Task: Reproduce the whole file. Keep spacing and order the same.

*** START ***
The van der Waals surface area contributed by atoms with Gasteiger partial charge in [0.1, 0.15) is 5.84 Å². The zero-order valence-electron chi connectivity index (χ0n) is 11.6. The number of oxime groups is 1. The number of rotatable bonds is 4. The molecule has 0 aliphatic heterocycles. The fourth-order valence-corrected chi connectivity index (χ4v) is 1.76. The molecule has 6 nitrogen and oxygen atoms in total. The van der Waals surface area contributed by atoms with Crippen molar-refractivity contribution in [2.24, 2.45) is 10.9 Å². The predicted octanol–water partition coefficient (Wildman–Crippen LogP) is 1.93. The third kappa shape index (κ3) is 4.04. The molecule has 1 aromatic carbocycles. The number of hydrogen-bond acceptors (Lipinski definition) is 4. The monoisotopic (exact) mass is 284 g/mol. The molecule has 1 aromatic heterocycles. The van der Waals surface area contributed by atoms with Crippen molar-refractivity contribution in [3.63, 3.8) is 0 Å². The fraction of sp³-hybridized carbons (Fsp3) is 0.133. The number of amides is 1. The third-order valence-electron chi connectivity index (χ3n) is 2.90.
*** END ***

The van der Waals surface area contributed by atoms with Gasteiger partial charge in [0.1, 0.15) is 5.84 Å². The zero-order valence-electron chi connectivity index (χ0n) is 11.6. The number of oxime groups is 1. The number of rotatable bonds is 4. The molecule has 0 aliphatic heterocycles. The fourth-order valence-corrected chi connectivity index (χ4v) is 1.76. The molecule has 6 nitrogen and oxygen atoms in total. The van der Waals surface area contributed by atoms with Crippen molar-refractivity contribution in [2.24, 2.45) is 10.9 Å². The predicted octanol–water partition coefficient (Wildman–Crippen LogP) is 1.93. The third kappa shape index (κ3) is 4.04. The molecule has 1 aromatic carbocycles. The number of hydrogen-bond acceptors (Lipinski definition) is 4. The monoisotopic (exact) mass is 284 g/mol. The molecule has 1 aromatic heterocycles. The van der Waals surface area contributed by atoms with Crippen molar-refractivity contribution in [3.63, 3.8) is 0 Å². The fraction of sp³-hybridized carbons (Fsp3) is 0.133. The number of amides is 1. The third-order valence-electron chi connectivity index (χ3n) is 2.90.